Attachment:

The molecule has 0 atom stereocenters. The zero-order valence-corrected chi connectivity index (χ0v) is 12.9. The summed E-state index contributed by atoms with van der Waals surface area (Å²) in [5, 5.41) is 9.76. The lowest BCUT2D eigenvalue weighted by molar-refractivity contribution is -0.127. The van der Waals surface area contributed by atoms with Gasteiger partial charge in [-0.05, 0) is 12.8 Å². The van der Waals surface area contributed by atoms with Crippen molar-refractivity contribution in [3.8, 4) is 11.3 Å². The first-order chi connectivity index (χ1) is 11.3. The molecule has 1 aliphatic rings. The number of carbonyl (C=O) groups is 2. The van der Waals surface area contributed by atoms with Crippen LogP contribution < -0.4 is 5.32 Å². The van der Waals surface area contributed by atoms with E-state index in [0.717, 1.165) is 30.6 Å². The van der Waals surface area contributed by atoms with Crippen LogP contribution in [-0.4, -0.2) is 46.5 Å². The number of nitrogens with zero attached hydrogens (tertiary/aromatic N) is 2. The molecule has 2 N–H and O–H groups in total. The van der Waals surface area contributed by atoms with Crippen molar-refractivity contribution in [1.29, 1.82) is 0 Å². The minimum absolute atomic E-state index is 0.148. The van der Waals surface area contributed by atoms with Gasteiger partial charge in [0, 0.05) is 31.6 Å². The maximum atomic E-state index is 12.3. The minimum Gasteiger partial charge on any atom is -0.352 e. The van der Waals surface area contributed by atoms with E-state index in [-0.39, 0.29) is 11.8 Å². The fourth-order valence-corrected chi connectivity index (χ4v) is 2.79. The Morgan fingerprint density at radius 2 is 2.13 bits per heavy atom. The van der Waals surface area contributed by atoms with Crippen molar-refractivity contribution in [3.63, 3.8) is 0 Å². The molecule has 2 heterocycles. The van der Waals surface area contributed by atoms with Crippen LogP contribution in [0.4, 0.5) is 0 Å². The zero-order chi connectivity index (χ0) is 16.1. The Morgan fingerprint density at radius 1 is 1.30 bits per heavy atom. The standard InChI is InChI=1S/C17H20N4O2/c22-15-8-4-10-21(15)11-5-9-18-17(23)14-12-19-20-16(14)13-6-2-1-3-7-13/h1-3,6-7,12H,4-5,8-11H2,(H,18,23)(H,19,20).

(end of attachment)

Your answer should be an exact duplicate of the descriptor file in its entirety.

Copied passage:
The molecule has 0 atom stereocenters. The zero-order valence-corrected chi connectivity index (χ0v) is 12.9. The summed E-state index contributed by atoms with van der Waals surface area (Å²) in [5, 5.41) is 9.76. The lowest BCUT2D eigenvalue weighted by molar-refractivity contribution is -0.127. The van der Waals surface area contributed by atoms with Gasteiger partial charge in [-0.05, 0) is 12.8 Å². The van der Waals surface area contributed by atoms with Crippen molar-refractivity contribution in [3.8, 4) is 11.3 Å². The first-order chi connectivity index (χ1) is 11.3. The molecule has 1 aliphatic rings. The number of carbonyl (C=O) groups is 2. The van der Waals surface area contributed by atoms with Crippen LogP contribution < -0.4 is 5.32 Å². The van der Waals surface area contributed by atoms with E-state index in [0.717, 1.165) is 30.6 Å². The van der Waals surface area contributed by atoms with Crippen LogP contribution in [-0.4, -0.2) is 46.5 Å². The number of nitrogens with zero attached hydrogens (tertiary/aromatic N) is 2. The molecule has 2 N–H and O–H groups in total. The van der Waals surface area contributed by atoms with Crippen molar-refractivity contribution in [1.29, 1.82) is 0 Å². The minimum absolute atomic E-state index is 0.148. The van der Waals surface area contributed by atoms with Gasteiger partial charge in [0, 0.05) is 31.6 Å². The maximum atomic E-state index is 12.3. The minimum Gasteiger partial charge on any atom is -0.352 e. The van der Waals surface area contributed by atoms with E-state index in [-0.39, 0.29) is 11.8 Å². The fourth-order valence-corrected chi connectivity index (χ4v) is 2.79. The Morgan fingerprint density at radius 2 is 2.13 bits per heavy atom. The van der Waals surface area contributed by atoms with Crippen molar-refractivity contribution in [3.63, 3.8) is 0 Å². The molecule has 2 heterocycles. The van der Waals surface area contributed by atoms with Crippen LogP contribution in [0.4, 0.5) is 0 Å². The zero-order chi connectivity index (χ0) is 16.1. The Morgan fingerprint density at radius 1 is 1.30 bits per heavy atom. The standard InChI is InChI=1S/C17H20N4O2/c22-15-8-4-10-21(15)11-5-9-18-17(23)14-12-19-20-16(14)13-6-2-1-3-7-13/h1-3,6-7,12H,4-5,8-11H2,(H,18,23)(H,19,20).